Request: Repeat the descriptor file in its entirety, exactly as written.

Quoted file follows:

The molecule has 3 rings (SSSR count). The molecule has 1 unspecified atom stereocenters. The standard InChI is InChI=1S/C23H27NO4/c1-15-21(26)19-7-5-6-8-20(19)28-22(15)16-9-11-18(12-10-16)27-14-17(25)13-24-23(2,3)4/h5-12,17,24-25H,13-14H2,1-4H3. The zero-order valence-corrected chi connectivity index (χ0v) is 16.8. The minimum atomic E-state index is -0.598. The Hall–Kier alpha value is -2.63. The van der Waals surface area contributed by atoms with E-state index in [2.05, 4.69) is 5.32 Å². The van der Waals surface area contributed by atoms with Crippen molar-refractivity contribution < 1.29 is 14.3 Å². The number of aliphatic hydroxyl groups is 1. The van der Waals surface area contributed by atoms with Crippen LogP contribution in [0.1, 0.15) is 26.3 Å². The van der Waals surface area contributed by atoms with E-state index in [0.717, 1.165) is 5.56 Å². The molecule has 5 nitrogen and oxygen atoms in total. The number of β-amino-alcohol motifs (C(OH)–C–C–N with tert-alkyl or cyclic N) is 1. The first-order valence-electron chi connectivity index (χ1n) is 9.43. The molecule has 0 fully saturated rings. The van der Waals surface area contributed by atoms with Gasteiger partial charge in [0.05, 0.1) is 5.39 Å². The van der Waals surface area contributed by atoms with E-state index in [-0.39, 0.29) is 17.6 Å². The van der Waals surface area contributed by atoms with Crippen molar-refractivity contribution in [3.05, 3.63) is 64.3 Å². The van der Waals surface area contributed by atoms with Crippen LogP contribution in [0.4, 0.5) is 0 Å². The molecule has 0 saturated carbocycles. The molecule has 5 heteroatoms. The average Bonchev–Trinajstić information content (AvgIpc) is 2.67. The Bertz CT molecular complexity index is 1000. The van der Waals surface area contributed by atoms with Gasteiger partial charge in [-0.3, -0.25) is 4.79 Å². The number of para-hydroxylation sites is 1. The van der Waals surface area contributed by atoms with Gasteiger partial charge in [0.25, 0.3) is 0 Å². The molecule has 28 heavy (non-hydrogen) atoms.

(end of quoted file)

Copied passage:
The molecule has 3 rings (SSSR count). The molecule has 1 unspecified atom stereocenters. The standard InChI is InChI=1S/C23H27NO4/c1-15-21(26)19-7-5-6-8-20(19)28-22(15)16-9-11-18(12-10-16)27-14-17(25)13-24-23(2,3)4/h5-12,17,24-25H,13-14H2,1-4H3. The zero-order valence-corrected chi connectivity index (χ0v) is 16.8. The minimum atomic E-state index is -0.598. The Hall–Kier alpha value is -2.63. The van der Waals surface area contributed by atoms with E-state index in [2.05, 4.69) is 5.32 Å². The van der Waals surface area contributed by atoms with Crippen molar-refractivity contribution < 1.29 is 14.3 Å². The number of aliphatic hydroxyl groups is 1. The van der Waals surface area contributed by atoms with Crippen LogP contribution in [0.1, 0.15) is 26.3 Å². The van der Waals surface area contributed by atoms with E-state index in [0.717, 1.165) is 5.56 Å². The molecule has 5 nitrogen and oxygen atoms in total. The number of β-amino-alcohol motifs (C(OH)–C–C–N with tert-alkyl or cyclic N) is 1. The first-order valence-electron chi connectivity index (χ1n) is 9.43. The molecule has 0 fully saturated rings. The van der Waals surface area contributed by atoms with Gasteiger partial charge in [0.05, 0.1) is 5.39 Å². The van der Waals surface area contributed by atoms with E-state index in [-0.39, 0.29) is 17.6 Å². The van der Waals surface area contributed by atoms with Crippen molar-refractivity contribution in [3.05, 3.63) is 64.3 Å². The van der Waals surface area contributed by atoms with Crippen LogP contribution in [0.4, 0.5) is 0 Å². The molecule has 0 saturated carbocycles. The molecule has 5 heteroatoms. The average Bonchev–Trinajstić information content (AvgIpc) is 2.67. The Bertz CT molecular complexity index is 1000. The van der Waals surface area contributed by atoms with Gasteiger partial charge in [-0.3, -0.25) is 4.79 Å². The number of para-hydroxylation sites is 1. The van der Waals surface area contributed by atoms with Gasteiger partial charge in [0.25, 0.3) is 0 Å². The molecule has 28 heavy (non-hydrogen) atoms.